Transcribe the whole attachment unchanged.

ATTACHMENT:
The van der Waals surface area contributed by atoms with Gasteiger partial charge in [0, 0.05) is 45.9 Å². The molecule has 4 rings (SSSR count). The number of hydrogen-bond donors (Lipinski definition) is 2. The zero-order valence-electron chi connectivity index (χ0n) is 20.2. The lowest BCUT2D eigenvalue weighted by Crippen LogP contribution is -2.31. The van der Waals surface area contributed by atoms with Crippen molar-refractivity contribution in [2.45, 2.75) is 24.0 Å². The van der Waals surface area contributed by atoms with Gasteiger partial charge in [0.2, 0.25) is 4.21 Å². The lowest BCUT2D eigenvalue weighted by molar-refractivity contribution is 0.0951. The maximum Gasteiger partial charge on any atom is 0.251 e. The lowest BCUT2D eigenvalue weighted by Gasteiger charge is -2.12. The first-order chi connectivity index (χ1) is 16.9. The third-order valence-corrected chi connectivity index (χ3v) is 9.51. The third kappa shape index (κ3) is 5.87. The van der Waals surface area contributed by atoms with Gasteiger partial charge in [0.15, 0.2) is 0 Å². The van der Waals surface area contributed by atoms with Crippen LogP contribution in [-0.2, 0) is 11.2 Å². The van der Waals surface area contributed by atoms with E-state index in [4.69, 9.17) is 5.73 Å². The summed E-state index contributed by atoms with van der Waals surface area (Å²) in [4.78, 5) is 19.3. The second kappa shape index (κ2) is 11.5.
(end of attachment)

The van der Waals surface area contributed by atoms with Gasteiger partial charge in [0, 0.05) is 45.9 Å². The molecule has 4 rings (SSSR count). The number of hydrogen-bond donors (Lipinski definition) is 2. The zero-order valence-electron chi connectivity index (χ0n) is 20.2. The lowest BCUT2D eigenvalue weighted by Crippen LogP contribution is -2.31. The van der Waals surface area contributed by atoms with Crippen molar-refractivity contribution in [2.45, 2.75) is 24.0 Å². The van der Waals surface area contributed by atoms with Gasteiger partial charge in [0.2, 0.25) is 4.21 Å². The lowest BCUT2D eigenvalue weighted by molar-refractivity contribution is 0.0951. The maximum Gasteiger partial charge on any atom is 0.251 e. The lowest BCUT2D eigenvalue weighted by Gasteiger charge is -2.12. The first-order chi connectivity index (χ1) is 16.9. The third-order valence-corrected chi connectivity index (χ3v) is 9.51. The third kappa shape index (κ3) is 5.87. The van der Waals surface area contributed by atoms with Gasteiger partial charge in [0.15, 0.2) is 0 Å². The van der Waals surface area contributed by atoms with Crippen LogP contribution in [-0.2, 0) is 11.2 Å². The van der Waals surface area contributed by atoms with E-state index in [4.69, 9.17) is 5.73 Å². The summed E-state index contributed by atoms with van der Waals surface area (Å²) in [4.78, 5) is 19.3. The second kappa shape index (κ2) is 11.5.